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Tracy McNeil


The prospects for a young woman making her mark as a country-styled singer songwriter are daunting. In a crowded field, icons Emmylou Harris, Nanci Griffith, Lucinda Williams, and Gillian Welch rule and show no signs of abdicating; and newcomers like Eileen Jewell, Sarah Borges, and Martha Scanlan have staked claims after encouraging critical and popular recognition.

One wonders where this leaves Torontonian Tracy McNeil, currently resident in Australia. McNeil describes the genesis of her debut recording as a four-year exile in a Montreal basement apartment. Making ends meet through a rag-tag assortment of jobs, she inevitably found herself drawn west on Highway 401 to her hometown and the comfort and musicianship of brother Logan.

Brimming with literate, beautifully crafted songs, Room Where She Lives is the strongest of debuts. McNeil's spirited vocal style, strong, clear, Kaplansky-reminiscent, sits comfortably with the harmonies of her brother, showcasing the simpatico of siblings. Bassist Christopher Clattenburg sings as well, with drummer Adam Warner rounding out the core. The infusion of lap steel, dobro and fiddle provides additional depth and color.

"Three Good Reasons" is the sucker punch. It demands your attention, rocking and romping, dobro-driven, savvy in lyric and delivery:

It's the time you wept upon my sleeve
It's the night that called us home
When we were both too wired to sleep
It's your eyes' unearthly shade of blue
Gives me three good reasons to not to get over you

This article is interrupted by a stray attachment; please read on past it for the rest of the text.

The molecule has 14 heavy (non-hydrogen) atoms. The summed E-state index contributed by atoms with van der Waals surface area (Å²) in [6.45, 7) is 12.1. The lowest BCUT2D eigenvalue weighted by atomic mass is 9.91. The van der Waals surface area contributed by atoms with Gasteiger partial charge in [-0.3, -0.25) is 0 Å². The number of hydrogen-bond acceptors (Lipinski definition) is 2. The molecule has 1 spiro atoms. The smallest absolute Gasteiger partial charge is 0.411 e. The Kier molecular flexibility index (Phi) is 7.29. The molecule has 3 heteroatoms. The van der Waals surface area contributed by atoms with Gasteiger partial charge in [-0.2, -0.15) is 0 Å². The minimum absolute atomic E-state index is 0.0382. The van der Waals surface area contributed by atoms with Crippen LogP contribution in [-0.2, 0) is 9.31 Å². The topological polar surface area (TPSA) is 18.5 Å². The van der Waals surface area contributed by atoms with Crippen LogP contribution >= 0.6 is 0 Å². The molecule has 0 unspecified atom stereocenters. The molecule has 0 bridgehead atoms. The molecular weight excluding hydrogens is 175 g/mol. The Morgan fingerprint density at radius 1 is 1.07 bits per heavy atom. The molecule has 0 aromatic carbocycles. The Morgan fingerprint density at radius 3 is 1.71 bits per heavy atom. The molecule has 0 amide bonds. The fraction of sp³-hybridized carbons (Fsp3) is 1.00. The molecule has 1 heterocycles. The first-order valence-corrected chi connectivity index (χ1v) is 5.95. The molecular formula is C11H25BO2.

Citing Gillian Welch as her songwriting muse, McNeil roams across the spectrum of country roots themes, from the introspection of the gently melodic "Room Where She Lives," through the country swing of "Headlong Into Nothing" and "Weather Gauge" then wistful weepers like "Barroom Chair" and the waltz "Catastrophe."

Within such an appealing collection, it's perilous singling out particular cuts, but two highlight McNeil's current prowess. "Wishbones" is a poignant, elegantly constructed song, replete with lovely swaying instrumentation, and longing lyrics. McNeil's vocals ache, and the harmonies soar. "Queen Of The Night" is class itself, and perhaps indicative of Tracy McNeil's emerging pathway:

So what's your favorite color
Do you like your middle name
Cause I don't feel like
Going home alone again

This is a brave recording, one that stands above the precious fare projecting depth and sensitivity, but rarely getting there. Tracy McNeil and her Hummingbird do so with ease, grace, and immense promise.
• Michael Hansen

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